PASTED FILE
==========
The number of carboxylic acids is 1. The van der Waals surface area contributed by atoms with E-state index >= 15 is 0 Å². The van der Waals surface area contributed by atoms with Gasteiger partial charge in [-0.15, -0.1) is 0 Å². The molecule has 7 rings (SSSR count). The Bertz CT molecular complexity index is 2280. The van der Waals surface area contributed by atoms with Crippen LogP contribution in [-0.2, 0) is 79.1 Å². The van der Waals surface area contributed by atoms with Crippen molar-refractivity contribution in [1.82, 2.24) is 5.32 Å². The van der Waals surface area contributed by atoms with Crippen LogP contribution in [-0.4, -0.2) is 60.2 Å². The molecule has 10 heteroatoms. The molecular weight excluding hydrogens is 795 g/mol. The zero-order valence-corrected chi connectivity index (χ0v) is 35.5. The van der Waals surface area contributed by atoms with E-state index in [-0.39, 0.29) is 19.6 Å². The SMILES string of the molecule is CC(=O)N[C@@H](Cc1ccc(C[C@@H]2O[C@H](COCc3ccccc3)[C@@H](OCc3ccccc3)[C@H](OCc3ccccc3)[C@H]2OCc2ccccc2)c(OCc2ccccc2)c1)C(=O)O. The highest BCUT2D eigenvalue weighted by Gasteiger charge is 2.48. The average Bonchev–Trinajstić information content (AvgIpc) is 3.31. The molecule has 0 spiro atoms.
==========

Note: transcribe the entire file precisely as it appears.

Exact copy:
The number of carboxylic acids is 1. The van der Waals surface area contributed by atoms with E-state index >= 15 is 0 Å². The van der Waals surface area contributed by atoms with Gasteiger partial charge in [-0.15, -0.1) is 0 Å². The molecule has 7 rings (SSSR count). The Bertz CT molecular complexity index is 2280. The van der Waals surface area contributed by atoms with Crippen LogP contribution in [-0.2, 0) is 79.1 Å². The van der Waals surface area contributed by atoms with Crippen molar-refractivity contribution in [1.82, 2.24) is 5.32 Å². The van der Waals surface area contributed by atoms with Crippen LogP contribution in [-0.4, -0.2) is 60.2 Å². The molecule has 10 heteroatoms. The molecular weight excluding hydrogens is 795 g/mol. The zero-order valence-corrected chi connectivity index (χ0v) is 35.5. The van der Waals surface area contributed by atoms with E-state index in [-0.39, 0.29) is 19.6 Å². The SMILES string of the molecule is CC(=O)N[C@@H](Cc1ccc(C[C@@H]2O[C@H](COCc3ccccc3)[C@@H](OCc3ccccc3)[C@H](OCc3ccccc3)[C@H]2OCc2ccccc2)c(OCc2ccccc2)c1)C(=O)O. The highest BCUT2D eigenvalue weighted by Gasteiger charge is 2.48. The average Bonchev–Trinajstić information content (AvgIpc) is 3.31. The molecule has 0 spiro atoms.